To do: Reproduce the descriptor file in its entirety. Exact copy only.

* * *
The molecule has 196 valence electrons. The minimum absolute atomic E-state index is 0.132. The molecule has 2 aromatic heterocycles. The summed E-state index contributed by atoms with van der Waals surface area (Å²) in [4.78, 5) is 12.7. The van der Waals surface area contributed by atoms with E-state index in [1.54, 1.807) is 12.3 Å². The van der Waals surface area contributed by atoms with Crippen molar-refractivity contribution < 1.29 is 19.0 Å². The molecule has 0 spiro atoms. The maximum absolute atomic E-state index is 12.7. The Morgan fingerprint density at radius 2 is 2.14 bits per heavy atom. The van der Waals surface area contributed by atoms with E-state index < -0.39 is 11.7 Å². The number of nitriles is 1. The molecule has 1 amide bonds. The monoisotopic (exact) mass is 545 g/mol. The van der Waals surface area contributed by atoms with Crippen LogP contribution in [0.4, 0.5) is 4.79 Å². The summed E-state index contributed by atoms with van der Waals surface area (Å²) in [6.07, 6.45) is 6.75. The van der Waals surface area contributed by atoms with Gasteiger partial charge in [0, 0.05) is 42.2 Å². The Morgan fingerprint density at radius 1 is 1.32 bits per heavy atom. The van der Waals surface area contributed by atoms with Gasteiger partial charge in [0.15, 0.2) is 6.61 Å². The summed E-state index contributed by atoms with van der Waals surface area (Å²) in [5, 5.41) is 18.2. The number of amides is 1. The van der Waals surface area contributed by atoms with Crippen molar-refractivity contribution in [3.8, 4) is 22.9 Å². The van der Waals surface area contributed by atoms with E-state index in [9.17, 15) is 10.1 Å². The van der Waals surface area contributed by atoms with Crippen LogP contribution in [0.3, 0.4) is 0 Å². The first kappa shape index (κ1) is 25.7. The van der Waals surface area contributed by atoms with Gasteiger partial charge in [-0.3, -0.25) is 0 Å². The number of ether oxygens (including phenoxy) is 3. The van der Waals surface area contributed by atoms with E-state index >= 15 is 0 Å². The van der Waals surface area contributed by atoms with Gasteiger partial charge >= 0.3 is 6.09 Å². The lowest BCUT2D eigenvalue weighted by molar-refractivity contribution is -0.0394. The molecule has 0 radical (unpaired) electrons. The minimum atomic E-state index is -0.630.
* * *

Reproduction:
The molecule has 196 valence electrons. The minimum absolute atomic E-state index is 0.132. The molecule has 2 aromatic heterocycles. The summed E-state index contributed by atoms with van der Waals surface area (Å²) in [4.78, 5) is 12.7. The van der Waals surface area contributed by atoms with E-state index in [1.54, 1.807) is 12.3 Å². The van der Waals surface area contributed by atoms with Crippen molar-refractivity contribution < 1.29 is 19.0 Å². The molecule has 0 spiro atoms. The maximum absolute atomic E-state index is 12.7. The Morgan fingerprint density at radius 2 is 2.14 bits per heavy atom. The van der Waals surface area contributed by atoms with E-state index < -0.39 is 11.7 Å². The number of nitriles is 1. The molecule has 1 amide bonds. The monoisotopic (exact) mass is 545 g/mol. The van der Waals surface area contributed by atoms with Crippen LogP contribution in [0.4, 0.5) is 4.79 Å². The summed E-state index contributed by atoms with van der Waals surface area (Å²) in [6.07, 6.45) is 6.75. The van der Waals surface area contributed by atoms with Gasteiger partial charge in [0, 0.05) is 42.2 Å². The Morgan fingerprint density at radius 1 is 1.32 bits per heavy atom. The van der Waals surface area contributed by atoms with Gasteiger partial charge in [0.15, 0.2) is 6.61 Å². The summed E-state index contributed by atoms with van der Waals surface area (Å²) in [5, 5.41) is 18.2. The number of amides is 1. The van der Waals surface area contributed by atoms with Crippen molar-refractivity contribution in [3.8, 4) is 22.9 Å². The van der Waals surface area contributed by atoms with E-state index in [9.17, 15) is 10.1 Å². The van der Waals surface area contributed by atoms with Crippen LogP contribution in [0.3, 0.4) is 0 Å². The first kappa shape index (κ1) is 25.7. The van der Waals surface area contributed by atoms with Gasteiger partial charge in [-0.3, -0.25) is 0 Å². The number of ether oxygens (including phenoxy) is 3. The van der Waals surface area contributed by atoms with E-state index >= 15 is 0 Å². The van der Waals surface area contributed by atoms with Gasteiger partial charge >= 0.3 is 6.09 Å². The lowest BCUT2D eigenvalue weighted by molar-refractivity contribution is -0.0394. The molecule has 0 radical (unpaired) electrons. The minimum atomic E-state index is -0.630.